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The economic recovery that began in the summer of 2009 has been marked by slow economic growth and little job creation. But how does it compare to recoveries throughout U.S. economic history?
Economists Carmen Reinhart and Kenneth Rogoff say the recovery’s anemic nature “shouldn’t be surprising. We have presented evidence that recessions associated with systemic banking crises tend to be deep and protracted and that this pattern is evident across both history and countries. .. According to our 2009 metrics, the aftermath of the most recent U.S. financial crisis has been quite typical of systemic financial crises around the globe in the postwar era. If one really wants to focus just on U.S. systemic financial crises, then the recent recovery looks positively brisk.”
The statement, from a Bloomberg op-ed, is meant to counter claims by other economists that the current recovery has been unusually slow versus earlier recoveries from recessions with financial crises. (As seen in the above chart.) Reinhart and Rogoff say those claims are wrong because a) they include instances with out systemic financial crises and b) they measure recoveries improperly:
The recent op-eds focus on GDP growth immediately after the trough (usually four quarters). Our book examined both levels and rates of change of per capita GDP; recovery is defined by the time it takes for per capita GDP to return to its pre-crisis peak level.
John Taylor, one of the economists singled out by R&R, responds:
Reinhart and Rogoff argue in favor of a narrower definition of a financial crisis, and they thus focus on a subset of the eight Bordo-Haubrich recessions with financial crises (for example, they exclude 1913 and 1982). This alone does not change the Bordo-Haubrich results as the figure in my post of last week makes clear. But Reinhart and Rogoff argue that one should look at the downturn as well as the recovery when looking at severity. There is no disagreement that recessions associated with financial crises have tended to be deeper than those without financial crises. The disagreement is over the recoveries. By mixing downturns with recoveries Reinhart and Rogoff get different results from Bordo and Haubrich.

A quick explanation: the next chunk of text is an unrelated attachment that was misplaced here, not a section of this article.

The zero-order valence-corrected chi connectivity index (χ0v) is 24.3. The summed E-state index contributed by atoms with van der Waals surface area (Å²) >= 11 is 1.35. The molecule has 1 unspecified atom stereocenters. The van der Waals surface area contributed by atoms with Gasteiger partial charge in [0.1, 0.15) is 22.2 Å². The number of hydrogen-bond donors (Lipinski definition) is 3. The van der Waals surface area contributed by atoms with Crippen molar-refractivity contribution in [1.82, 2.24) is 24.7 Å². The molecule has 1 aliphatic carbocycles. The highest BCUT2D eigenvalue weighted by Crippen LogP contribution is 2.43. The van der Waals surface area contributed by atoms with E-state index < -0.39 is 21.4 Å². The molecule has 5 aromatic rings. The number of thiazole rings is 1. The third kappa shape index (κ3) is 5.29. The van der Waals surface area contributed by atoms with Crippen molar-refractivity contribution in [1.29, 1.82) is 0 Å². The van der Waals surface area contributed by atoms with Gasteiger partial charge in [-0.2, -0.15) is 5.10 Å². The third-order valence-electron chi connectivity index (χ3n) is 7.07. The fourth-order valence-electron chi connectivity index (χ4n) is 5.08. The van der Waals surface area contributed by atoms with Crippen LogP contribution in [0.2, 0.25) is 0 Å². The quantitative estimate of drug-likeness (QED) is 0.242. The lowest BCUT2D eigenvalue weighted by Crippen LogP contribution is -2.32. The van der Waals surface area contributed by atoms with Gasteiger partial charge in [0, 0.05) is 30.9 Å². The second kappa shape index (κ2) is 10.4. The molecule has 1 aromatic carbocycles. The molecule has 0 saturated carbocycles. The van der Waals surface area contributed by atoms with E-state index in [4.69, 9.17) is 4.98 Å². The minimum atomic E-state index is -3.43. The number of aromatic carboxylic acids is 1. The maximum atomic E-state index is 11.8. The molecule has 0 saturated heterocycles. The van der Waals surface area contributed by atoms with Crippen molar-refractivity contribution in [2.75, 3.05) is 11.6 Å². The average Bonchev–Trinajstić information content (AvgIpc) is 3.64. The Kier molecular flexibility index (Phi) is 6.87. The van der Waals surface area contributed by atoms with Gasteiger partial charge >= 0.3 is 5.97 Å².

So the question comes down to which definition of recovery is superior. I guess I come down on the side of defining a recovery the same way the National Bureau of Economic Research does (their the folks who make the “official” recession/recovering calls). Their analysis goes back to 1857. This is also what Taylor does. So it’s not like Taylor is using some strange, back-of-the-envelope definition. It’s pretty standard, actually.
I think the more important question is whether this recovery represents the optimal outcome after the Great Recession, represents the best policy could achieve. And I think the answer that question is “no.”
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